Since we’re considering sexual issues in these last posts, let me send two more your way that relate to another sexual subject, fornication.
“Fornication” is a Biblical concept we’ve lost the meaning of today in our culture. Strong’s Exhaustive Concordance says the Greek word for our English translation of “fornication” is porneuo and means harlotry (including adultery and incest); and figuratively, idolatry — fornication.
Strictly, defined, fornication is “voluntary sex between an unmarried man and an unmarried woman;” extended in the Bible to adultery. This is sexual intercourse between partners who are not married to each other.
In the Bible the Greek definition of the word “fornication” means to commit illicit sexual intercourse. We also gain the English word “pornography” from this. And isn’t pornography and other illicit sexual practices, actually the idolatry of the human body?
In the American culture, and the European cultures as well, we’ve come a long way from putting any weight on the issue of fornication. When 60% of the couples in the USA today are cohabiting without marriage, sexting is rampant in our cell phone relationships, strip clubs are prevalent in every major and minor city, pornography is available at the flick of a key, and many pools and beaches in Europe are “topless” — all without much conscience being applied — we’ve come a “long way baby” from a solid application in our culture against fornication.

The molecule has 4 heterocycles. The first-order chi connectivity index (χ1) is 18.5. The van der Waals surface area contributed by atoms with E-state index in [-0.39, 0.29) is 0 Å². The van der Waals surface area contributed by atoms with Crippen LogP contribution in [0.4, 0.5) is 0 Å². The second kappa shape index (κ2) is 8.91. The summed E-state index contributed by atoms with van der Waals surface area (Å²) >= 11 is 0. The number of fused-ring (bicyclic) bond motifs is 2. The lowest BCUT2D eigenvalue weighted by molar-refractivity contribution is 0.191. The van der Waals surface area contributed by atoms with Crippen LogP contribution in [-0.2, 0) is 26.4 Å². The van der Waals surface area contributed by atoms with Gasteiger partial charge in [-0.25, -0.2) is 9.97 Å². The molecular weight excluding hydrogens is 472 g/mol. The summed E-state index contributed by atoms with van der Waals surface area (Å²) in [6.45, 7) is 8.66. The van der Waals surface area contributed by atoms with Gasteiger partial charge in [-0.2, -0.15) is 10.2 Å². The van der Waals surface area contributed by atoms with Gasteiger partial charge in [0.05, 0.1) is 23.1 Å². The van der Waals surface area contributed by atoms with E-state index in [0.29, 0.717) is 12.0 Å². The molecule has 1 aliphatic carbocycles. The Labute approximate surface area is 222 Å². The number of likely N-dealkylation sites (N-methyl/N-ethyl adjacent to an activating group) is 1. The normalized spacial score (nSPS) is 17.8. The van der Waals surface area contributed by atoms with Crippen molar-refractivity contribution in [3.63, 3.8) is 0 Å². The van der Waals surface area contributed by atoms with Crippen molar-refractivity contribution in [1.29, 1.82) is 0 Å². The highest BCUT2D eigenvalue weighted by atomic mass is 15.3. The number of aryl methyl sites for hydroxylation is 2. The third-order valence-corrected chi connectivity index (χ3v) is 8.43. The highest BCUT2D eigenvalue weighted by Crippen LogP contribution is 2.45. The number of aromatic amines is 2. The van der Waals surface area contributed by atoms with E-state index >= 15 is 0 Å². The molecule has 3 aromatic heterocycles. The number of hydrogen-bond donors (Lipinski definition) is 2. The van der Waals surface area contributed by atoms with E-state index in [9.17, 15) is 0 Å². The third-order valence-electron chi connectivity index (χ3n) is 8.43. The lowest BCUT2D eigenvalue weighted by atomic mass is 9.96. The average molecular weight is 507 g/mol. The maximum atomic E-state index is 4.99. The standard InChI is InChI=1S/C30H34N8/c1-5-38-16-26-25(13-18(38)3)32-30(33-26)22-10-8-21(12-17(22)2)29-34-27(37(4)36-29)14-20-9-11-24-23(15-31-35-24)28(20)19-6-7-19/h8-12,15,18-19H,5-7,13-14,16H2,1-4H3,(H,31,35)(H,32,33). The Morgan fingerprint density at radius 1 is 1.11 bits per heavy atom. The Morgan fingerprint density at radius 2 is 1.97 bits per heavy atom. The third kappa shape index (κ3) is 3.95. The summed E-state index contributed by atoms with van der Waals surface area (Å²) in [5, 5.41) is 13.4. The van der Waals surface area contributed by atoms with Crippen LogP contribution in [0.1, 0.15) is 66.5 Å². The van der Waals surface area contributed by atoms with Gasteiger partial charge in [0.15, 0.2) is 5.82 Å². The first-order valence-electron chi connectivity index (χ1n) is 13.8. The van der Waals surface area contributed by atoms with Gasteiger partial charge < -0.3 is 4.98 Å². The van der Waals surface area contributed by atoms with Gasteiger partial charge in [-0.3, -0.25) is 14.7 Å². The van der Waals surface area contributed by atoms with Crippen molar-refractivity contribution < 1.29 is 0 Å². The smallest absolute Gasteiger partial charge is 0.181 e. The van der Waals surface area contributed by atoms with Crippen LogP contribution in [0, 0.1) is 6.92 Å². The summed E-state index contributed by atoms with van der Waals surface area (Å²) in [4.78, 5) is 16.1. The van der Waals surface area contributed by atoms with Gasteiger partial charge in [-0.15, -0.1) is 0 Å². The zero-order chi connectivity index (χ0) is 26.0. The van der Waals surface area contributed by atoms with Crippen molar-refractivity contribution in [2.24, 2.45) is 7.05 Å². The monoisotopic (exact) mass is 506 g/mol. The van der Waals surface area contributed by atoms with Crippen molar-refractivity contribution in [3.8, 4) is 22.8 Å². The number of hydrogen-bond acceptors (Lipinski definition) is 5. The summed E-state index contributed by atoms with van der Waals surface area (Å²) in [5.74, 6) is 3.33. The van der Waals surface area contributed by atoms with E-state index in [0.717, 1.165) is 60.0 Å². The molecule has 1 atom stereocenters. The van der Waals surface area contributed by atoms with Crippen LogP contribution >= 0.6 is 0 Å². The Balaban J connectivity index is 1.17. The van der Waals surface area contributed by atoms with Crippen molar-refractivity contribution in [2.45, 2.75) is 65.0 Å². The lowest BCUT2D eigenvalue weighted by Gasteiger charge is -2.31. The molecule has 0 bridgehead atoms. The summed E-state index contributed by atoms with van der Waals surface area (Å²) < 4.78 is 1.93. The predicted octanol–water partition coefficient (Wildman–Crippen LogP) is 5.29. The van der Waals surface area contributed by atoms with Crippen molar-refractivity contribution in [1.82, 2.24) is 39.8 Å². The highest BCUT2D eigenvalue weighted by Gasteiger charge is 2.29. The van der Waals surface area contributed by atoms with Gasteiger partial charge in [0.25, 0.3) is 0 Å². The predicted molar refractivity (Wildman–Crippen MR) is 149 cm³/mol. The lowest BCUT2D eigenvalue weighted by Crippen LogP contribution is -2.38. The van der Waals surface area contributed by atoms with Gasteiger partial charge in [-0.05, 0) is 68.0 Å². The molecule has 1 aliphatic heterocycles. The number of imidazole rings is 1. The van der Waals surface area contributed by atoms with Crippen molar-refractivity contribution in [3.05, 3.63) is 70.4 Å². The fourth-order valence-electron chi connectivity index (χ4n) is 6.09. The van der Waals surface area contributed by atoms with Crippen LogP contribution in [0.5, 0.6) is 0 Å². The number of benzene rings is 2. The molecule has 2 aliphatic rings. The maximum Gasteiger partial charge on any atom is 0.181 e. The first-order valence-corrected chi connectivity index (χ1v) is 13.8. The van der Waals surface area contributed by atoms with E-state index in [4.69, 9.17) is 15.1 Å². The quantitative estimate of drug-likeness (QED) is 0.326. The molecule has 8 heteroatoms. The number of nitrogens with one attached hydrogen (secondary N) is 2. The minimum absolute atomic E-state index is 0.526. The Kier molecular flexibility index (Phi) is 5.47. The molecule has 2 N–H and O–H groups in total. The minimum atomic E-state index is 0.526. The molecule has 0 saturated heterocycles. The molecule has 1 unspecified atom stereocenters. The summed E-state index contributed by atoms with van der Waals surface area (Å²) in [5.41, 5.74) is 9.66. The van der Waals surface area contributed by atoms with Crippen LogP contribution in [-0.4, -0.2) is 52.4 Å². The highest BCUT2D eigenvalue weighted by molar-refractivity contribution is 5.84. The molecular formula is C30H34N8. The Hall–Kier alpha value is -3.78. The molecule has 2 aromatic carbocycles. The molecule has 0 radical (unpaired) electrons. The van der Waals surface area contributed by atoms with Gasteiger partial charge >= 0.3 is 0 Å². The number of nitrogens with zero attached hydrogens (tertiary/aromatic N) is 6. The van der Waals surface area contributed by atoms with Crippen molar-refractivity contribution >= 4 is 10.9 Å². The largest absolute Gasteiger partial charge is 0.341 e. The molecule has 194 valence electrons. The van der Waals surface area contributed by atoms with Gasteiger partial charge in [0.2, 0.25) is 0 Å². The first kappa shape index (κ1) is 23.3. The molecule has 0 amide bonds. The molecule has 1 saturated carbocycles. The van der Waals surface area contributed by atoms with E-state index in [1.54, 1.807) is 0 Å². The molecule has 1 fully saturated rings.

And the relative way we handle the concept as believers, even Christian workers, is messing us up on the personal and marital level today. When violated, this leads to a deep moral crisis, stress, and even PTSD in any family that still is “old-fashioned” enough to consider fornication a moral issue.
Therefore it behooves us as Christian workers to take a step back, reflect again on biblical moral definitions — even if we are the only ones holding them in our relativistic culture — and tighten up our application on how we are handling sexual morality in our own lives. This is a call to holiness.
And, of course, this has major impact in the lives of our kids who we, as parents, expect to “toe certain moral lines” while they live in culture(s) that create behaviors far from those “moral lines.” There’s tremendous internal pressure in our Christian kids today as they try to understand themselves — the normal process of human growth — and yet be accepted in their peer culture. Christian parents: Please don’t underestimate these pressures.
How we help our children chart their way through this moral morass is a challenging task. Probably conversations with other parents and even with our kids will strengthen them. If you have ideas on this, please share them here so we call can gain from your insights.